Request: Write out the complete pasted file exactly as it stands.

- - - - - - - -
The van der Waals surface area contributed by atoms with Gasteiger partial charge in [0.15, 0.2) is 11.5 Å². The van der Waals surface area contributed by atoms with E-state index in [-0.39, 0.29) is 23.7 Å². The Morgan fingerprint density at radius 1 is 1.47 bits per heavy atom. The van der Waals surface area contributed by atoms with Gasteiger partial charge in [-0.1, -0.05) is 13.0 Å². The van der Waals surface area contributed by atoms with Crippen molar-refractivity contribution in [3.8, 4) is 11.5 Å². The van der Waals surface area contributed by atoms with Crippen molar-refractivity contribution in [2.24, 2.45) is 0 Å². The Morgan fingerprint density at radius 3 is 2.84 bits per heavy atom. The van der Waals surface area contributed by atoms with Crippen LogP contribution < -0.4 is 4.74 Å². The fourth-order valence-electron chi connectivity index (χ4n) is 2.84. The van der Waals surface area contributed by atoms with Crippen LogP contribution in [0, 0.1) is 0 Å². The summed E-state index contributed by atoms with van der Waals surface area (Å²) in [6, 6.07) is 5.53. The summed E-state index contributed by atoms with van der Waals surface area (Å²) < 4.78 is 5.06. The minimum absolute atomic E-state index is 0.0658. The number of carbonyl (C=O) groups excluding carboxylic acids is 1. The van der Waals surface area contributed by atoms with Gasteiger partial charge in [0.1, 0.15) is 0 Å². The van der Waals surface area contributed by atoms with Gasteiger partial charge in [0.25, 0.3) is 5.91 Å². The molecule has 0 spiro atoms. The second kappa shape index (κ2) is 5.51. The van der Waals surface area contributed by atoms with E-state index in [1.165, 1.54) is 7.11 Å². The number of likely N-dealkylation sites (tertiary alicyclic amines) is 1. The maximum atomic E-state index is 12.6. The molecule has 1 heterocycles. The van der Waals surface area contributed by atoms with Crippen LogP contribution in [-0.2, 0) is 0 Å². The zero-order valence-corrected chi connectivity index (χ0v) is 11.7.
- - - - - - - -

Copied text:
The van der Waals surface area contributed by atoms with Gasteiger partial charge in [0.15, 0.2) is 11.5 Å². The van der Waals surface area contributed by atoms with E-state index in [-0.39, 0.29) is 23.7 Å². The Morgan fingerprint density at radius 1 is 1.47 bits per heavy atom. The van der Waals surface area contributed by atoms with Gasteiger partial charge in [-0.1, -0.05) is 13.0 Å². The van der Waals surface area contributed by atoms with Crippen molar-refractivity contribution in [3.8, 4) is 11.5 Å². The van der Waals surface area contributed by atoms with Crippen molar-refractivity contribution in [2.24, 2.45) is 0 Å². The Morgan fingerprint density at radius 3 is 2.84 bits per heavy atom. The van der Waals surface area contributed by atoms with Crippen LogP contribution < -0.4 is 4.74 Å². The fourth-order valence-electron chi connectivity index (χ4n) is 2.84. The van der Waals surface area contributed by atoms with Crippen LogP contribution in [0, 0.1) is 0 Å². The summed E-state index contributed by atoms with van der Waals surface area (Å²) in [6, 6.07) is 5.53. The summed E-state index contributed by atoms with van der Waals surface area (Å²) < 4.78 is 5.06. The minimum absolute atomic E-state index is 0.0658. The number of carbonyl (C=O) groups excluding carboxylic acids is 1. The van der Waals surface area contributed by atoms with Gasteiger partial charge in [0.1, 0.15) is 0 Å². The van der Waals surface area contributed by atoms with Gasteiger partial charge in [0.25, 0.3) is 5.91 Å². The molecule has 0 spiro atoms. The second kappa shape index (κ2) is 5.51. The van der Waals surface area contributed by atoms with E-state index in [1.165, 1.54) is 7.11 Å². The number of likely N-dealkylation sites (tertiary alicyclic amines) is 1. The maximum atomic E-state index is 12.6. The molecule has 1 heterocycles. The van der Waals surface area contributed by atoms with Crippen LogP contribution in [-0.2, 0) is 0 Å². The zero-order valence-corrected chi connectivity index (χ0v) is 11.7.